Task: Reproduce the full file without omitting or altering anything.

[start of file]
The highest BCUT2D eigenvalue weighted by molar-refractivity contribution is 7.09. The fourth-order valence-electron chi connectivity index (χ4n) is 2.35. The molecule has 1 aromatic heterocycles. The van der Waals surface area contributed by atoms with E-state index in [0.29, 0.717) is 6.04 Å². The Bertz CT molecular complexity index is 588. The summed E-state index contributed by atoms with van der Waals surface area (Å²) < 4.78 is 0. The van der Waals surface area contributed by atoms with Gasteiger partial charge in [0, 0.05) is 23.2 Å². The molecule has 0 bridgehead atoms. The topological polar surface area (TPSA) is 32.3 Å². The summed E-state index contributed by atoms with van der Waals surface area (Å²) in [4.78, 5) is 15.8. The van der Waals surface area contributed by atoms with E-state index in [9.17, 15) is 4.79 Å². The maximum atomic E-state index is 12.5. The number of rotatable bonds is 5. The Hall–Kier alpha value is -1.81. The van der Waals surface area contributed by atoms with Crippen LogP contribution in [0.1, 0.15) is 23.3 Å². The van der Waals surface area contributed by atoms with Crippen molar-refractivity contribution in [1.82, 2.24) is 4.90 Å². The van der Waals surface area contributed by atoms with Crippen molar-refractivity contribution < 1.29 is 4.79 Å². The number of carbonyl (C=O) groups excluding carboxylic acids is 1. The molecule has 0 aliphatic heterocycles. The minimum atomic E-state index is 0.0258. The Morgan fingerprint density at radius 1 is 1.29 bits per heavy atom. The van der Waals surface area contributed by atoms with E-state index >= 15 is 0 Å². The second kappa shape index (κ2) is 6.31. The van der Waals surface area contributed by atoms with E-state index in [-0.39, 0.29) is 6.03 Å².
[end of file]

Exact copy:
The highest BCUT2D eigenvalue weighted by molar-refractivity contribution is 7.09. The fourth-order valence-electron chi connectivity index (χ4n) is 2.35. The molecule has 1 aromatic heterocycles. The van der Waals surface area contributed by atoms with E-state index in [0.29, 0.717) is 6.04 Å². The Bertz CT molecular complexity index is 588. The summed E-state index contributed by atoms with van der Waals surface area (Å²) < 4.78 is 0. The van der Waals surface area contributed by atoms with Gasteiger partial charge in [0, 0.05) is 23.2 Å². The molecule has 0 bridgehead atoms. The topological polar surface area (TPSA) is 32.3 Å². The summed E-state index contributed by atoms with van der Waals surface area (Å²) in [4.78, 5) is 15.8. The van der Waals surface area contributed by atoms with E-state index in [9.17, 15) is 4.79 Å². The maximum atomic E-state index is 12.5. The number of rotatable bonds is 5. The Hall–Kier alpha value is -1.81. The van der Waals surface area contributed by atoms with Crippen LogP contribution in [0.1, 0.15) is 23.3 Å². The van der Waals surface area contributed by atoms with Crippen molar-refractivity contribution in [1.82, 2.24) is 4.90 Å². The van der Waals surface area contributed by atoms with Crippen molar-refractivity contribution < 1.29 is 4.79 Å². The number of carbonyl (C=O) groups excluding carboxylic acids is 1. The molecule has 0 aliphatic heterocycles. The minimum atomic E-state index is 0.0258. The Morgan fingerprint density at radius 1 is 1.29 bits per heavy atom. The van der Waals surface area contributed by atoms with E-state index >= 15 is 0 Å². The second kappa shape index (κ2) is 6.31. The van der Waals surface area contributed by atoms with E-state index in [-0.39, 0.29) is 6.03 Å².